20:21 Vision

20:21 Vision : The Lessons of the 20th Century for the 21st

3.62 (40 ratings by Goodreads)
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Description

Drawing on the characteristic developments of the last century, Bill Emmott sketches out the challenges that face the world in the next. There are few people who combine a truly global distribution of interests and insights with Bill Emmott's profile and experience. This book should be of interest to the managerial and investing classes, and everyone who seeks to appreciate more clearly the key assumptions on which public and commercial policy will be based in the first decade of the 21st century.show more

Product details

  • Paperback | 336 pages
  • 135 x 197 x 21mm | 254g
  • Penguin Books Ltd
  • London, United Kingdom
  • New edition
  • 0140298037
  • 9780140298031

Review Text

This book's bold subtitle, The Lessons of the 20th Century for the 21st, states its ambition clearly, and it does not disappoint. In the world of media celebrity, where editors of national publications have their words and wardrobes picked over in the manner of soap stars, Emmott is a refreshingly low-key presence, as befitting the editor of The Economist, where bylines are banned and idiosyncrasy subsumed into the familiar and authoritative Economist house style. His extensive knowledge of current affairs and his sense of historical perspective lend this book an importance that cannot be overstated in this time of uncertainty, and his maxim that we must look back if we want to seek solutions for the future of mankind is compelling and convincing. He tackles most of the predictable big issues - Chinese ambition and Japanese vulnerability; American leadership, both domestic and abroad; the dangers of calls to Utopia; the perils of turbulence and terrorism; the pros and cons of globalization. So many words have been written about the events of September 11, tending towards the view that something fundamental changed on that day, that it is heartening to read that: ' history does not support the idea that Bin Laden and his Al-Qaeda terror network have formed a wholly new category of challenge. Their challenge is large and worrying... but it is not new.' This measured tone is repeated in his chapter on global warming - 'the desire for efficiency gives us cause to be optimistic that countries such as China will switch to cleaner fuels and technologies much more quickly than the rich countries did' - and on American leadership - '... there is a good chance that the threats of terrorism and of weapons of mass destruction can be subdued, though never eliminated'. Emmott cheerfully summarizes his approach as one of 'paranoid optimism', and his well-reasoned arguments provide a thoughtful counterpoint to many of the hysterical headlines that are currently prevalent, although never, of course, in The Economist! (Kirkus UK)show more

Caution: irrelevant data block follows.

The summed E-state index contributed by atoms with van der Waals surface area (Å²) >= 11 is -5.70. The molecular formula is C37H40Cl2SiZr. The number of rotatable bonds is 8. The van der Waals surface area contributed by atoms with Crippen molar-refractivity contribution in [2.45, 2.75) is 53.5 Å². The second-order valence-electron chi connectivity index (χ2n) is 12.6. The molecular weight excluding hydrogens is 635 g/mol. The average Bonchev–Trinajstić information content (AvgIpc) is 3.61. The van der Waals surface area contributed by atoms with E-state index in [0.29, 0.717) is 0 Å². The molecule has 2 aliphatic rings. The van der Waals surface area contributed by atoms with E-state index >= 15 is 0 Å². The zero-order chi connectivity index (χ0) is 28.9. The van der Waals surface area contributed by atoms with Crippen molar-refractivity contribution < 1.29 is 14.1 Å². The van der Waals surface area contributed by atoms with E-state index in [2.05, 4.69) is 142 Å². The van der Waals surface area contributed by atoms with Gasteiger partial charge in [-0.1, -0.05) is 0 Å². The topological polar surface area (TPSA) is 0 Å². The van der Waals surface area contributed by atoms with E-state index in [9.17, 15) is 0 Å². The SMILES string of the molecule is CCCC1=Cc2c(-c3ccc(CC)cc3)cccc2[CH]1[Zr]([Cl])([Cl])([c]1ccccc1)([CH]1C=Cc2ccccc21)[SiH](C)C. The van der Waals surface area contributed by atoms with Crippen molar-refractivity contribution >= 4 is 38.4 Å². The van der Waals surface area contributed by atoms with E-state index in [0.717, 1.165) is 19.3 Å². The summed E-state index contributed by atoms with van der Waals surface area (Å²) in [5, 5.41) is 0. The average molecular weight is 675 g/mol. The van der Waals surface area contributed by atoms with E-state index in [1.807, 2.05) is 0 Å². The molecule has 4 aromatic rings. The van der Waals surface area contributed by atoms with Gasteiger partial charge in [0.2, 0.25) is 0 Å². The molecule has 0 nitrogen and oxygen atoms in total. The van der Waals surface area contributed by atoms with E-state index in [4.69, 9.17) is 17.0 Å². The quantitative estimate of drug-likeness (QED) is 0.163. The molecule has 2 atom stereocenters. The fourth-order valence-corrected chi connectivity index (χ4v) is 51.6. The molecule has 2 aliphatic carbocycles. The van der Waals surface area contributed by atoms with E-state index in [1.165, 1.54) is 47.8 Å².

Rating details

40 ratings
3.62 out of 5 stars
5 15% (6)
4 42% (17)
3 32% (13)
2 10% (4)
1 0% (0)
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